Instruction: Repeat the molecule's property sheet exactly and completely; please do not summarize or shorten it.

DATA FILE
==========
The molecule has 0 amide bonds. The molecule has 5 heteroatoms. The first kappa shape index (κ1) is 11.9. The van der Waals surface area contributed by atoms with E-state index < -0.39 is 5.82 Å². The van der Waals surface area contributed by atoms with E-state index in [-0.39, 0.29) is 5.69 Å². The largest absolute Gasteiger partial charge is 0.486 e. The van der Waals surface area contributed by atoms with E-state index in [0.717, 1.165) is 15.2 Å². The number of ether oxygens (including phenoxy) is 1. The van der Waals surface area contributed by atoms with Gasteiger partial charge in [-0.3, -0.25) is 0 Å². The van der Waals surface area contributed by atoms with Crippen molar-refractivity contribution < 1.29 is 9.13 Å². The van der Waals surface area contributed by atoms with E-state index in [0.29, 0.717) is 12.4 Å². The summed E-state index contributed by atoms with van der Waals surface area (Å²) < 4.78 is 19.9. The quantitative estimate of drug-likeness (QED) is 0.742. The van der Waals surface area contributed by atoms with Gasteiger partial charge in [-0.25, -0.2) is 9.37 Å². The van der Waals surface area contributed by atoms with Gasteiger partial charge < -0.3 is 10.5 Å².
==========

The molecule has 0 amide bonds. The molecule has 5 heteroatoms. The first kappa shape index (κ1) is 11.9. The van der Waals surface area contributed by atoms with E-state index < -0.39 is 5.82 Å². The van der Waals surface area contributed by atoms with E-state index in [-0.39, 0.29) is 5.69 Å². The largest absolute Gasteiger partial charge is 0.486 e. The van der Waals surface area contributed by atoms with E-state index in [0.717, 1.165) is 15.2 Å². The number of ether oxygens (including phenoxy) is 1. The van der Waals surface area contributed by atoms with Gasteiger partial charge in [-0.3, -0.25) is 0 Å². The van der Waals surface area contributed by atoms with Crippen molar-refractivity contribution < 1.29 is 9.13 Å². The van der Waals surface area contributed by atoms with E-state index in [0.29, 0.717) is 12.4 Å². The summed E-state index contributed by atoms with van der Waals surface area (Å²) < 4.78 is 19.9. The quantitative estimate of drug-likeness (QED) is 0.742. The van der Waals surface area contributed by atoms with Gasteiger partial charge in [-0.25, -0.2) is 9.37 Å². The van der Waals surface area contributed by atoms with Gasteiger partial charge < -0.3 is 10.5 Å².